Taken directly from a recent review by Fukada and Kambe [1], "(Zinc) plays indispensable roles in multifarious cellular processes, affecting the expression and activity of a variety of molecules, including transcription factors, enzymes, adapters, channels, growth factors, and their receptors."

The newest autoantibody determination to enter the clinical realm of type 1 diabetes testing is the detection of autoantibodies against the type 8 zinc transporter (ZnT8) [2]. This transporter moves zinc into insulin containing granules in the beta cells of the islets of Langerhans.

Autoantibodies to ZnT8 (termed "ZnT8A") are frequently found at the onset of type 1 diabetes [2]. However, the question arises, "What is the value of ZnT8A testing when autoantibodies can be detected against the islet cell cytoplasm (ICA), glutamic acid decarboxylase (GADA), insulin (IAA) and the insulinoma-2 autoantigen (IA-2A)?"

The answer to this question is 3 fold:

(1) New-onset patients with clinically suspected type 1 diabetes who are negative for GADA, IA-2A and IAA can be positive for ZnT8A affirming an autoimmune etiology for a patient's diabetes. In a recent study, 14% of new-onset patients negative for GADA, IA-2A and IAA were positive for ZnT8A [3].

(2) In the detection of latent autoimmune diabetes of adulthood (LADA), ZnT8A are nearly as common as GADA. In a 2012 study from Trabucchi et al. [4], the frequencies of GADA and ZnT8A in patients with adult-onset diabetes were, respectively, 7.7% and 7.0%. However, more meaningful is that many patients were positive for ZnT8A were negative for GADA. Adding ZnT8A testing to GADA testing will increase the yield of detection of LADA by ~60%. In other words the frequency of LADA defined by the presence of GADA alone is 12.5% in adult-onset subjects with diabetes; however, the frequency of LADA rises to 20% when ZnT8A testing is added to GADA testing.

(3) Finally, in type 1 diabetes patients who have received a pancreas transplant, the presence of ZnT8A (as well as GADA and IA-2A), predict graft failure [5]. This is not good news for the patient or the transplant team; however, the recognition of such autoantibodies may allow the transplant team to identify patients who may require more vigorous immunosuppression to prevent a re-occurrence of beta-cell autoimmunity with subsequent destruction of the transplanted beta cells.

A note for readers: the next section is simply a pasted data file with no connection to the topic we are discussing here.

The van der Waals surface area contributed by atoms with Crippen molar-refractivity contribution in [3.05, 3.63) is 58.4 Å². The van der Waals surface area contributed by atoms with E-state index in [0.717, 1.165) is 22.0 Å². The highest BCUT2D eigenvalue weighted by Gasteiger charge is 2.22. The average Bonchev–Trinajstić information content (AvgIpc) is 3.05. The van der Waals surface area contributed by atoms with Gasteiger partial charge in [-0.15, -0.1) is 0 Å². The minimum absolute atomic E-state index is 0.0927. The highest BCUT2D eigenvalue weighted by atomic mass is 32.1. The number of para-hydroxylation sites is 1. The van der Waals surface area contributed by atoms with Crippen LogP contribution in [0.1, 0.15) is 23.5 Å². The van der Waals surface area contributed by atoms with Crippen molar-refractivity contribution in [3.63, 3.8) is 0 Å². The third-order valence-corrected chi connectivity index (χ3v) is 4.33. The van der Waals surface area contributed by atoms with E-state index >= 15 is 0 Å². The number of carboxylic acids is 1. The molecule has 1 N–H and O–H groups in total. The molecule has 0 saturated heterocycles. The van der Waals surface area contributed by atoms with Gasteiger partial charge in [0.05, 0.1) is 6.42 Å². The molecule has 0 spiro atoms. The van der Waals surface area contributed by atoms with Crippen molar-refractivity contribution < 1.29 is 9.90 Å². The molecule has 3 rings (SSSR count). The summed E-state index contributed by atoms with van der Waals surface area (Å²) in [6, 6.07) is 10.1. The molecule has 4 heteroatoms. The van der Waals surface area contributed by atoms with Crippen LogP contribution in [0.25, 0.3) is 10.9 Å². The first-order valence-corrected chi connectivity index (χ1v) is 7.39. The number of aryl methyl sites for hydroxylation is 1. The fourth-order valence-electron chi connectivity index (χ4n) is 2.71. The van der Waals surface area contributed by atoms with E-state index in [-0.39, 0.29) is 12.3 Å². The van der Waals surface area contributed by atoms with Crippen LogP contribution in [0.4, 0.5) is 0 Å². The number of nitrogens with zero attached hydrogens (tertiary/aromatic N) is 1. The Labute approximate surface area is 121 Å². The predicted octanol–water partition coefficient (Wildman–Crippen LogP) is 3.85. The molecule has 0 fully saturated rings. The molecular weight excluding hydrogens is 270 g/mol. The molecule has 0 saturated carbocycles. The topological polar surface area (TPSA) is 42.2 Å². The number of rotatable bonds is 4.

1. Fukada T, Kambe T. Molecular and genetic features of zinc transporters in physiology and pathogenesis. Metallomics. 2011 Jul;3(7):662-74.
  2. Wenzlau JM, Juhl K, Yu L, Moua O, Sarkar SA, Gottlieb P, Rewers M, Eisenbarth GS, Jensen J, Davidson HW, Hutton JC. The cation efflux transporter ZnT8 (Slc30A8) is a major autoantigen in human type 1 diabetes. Proc Natl Acad Sci U S A. 2007 Oct 23;104(43):17040-5.
  3. Vermeulen I, Weets I, Asanghanwa M, Ruige J, Van Gaal L, Mathieu C, Keymeulen B, Lampasona V, Wenzlau JM, Hutton JC, Pipeleers DG, Gorus FK; Belgian Diabetes Registry. Contribution of antibodies against IA-2β and zinc transporter 8 to classification of diabetes diagnosed under 40 years of age. Diabetes Care. 2011 Aug;34(8):1760-5.
  4. Trabucchi A, Faccinetti NI, Guerra LL, Puchulu FM, Frechtel GD, Poskus E, Valdez SN. Detection and characterization of ZnT8 autoantibodies could help to screen latent autoimmune diabetes in adult-onset patients with type 2 phenotype. Autoimmunity. 2012 Mar;45(2):137-42.
  5. Occhipinti M, Lampasona V, Vistoli F, Bazzigaluppi E, Scavini M, Boggi U, Marchetti P, Bosi E. Zinc transporter 8 autoantibodies increase the predictive value of islet autoantibodies for function loss of technically successful solitary pancreas transplant. Transplantation. 2011 Sep 27;92(6):674-7.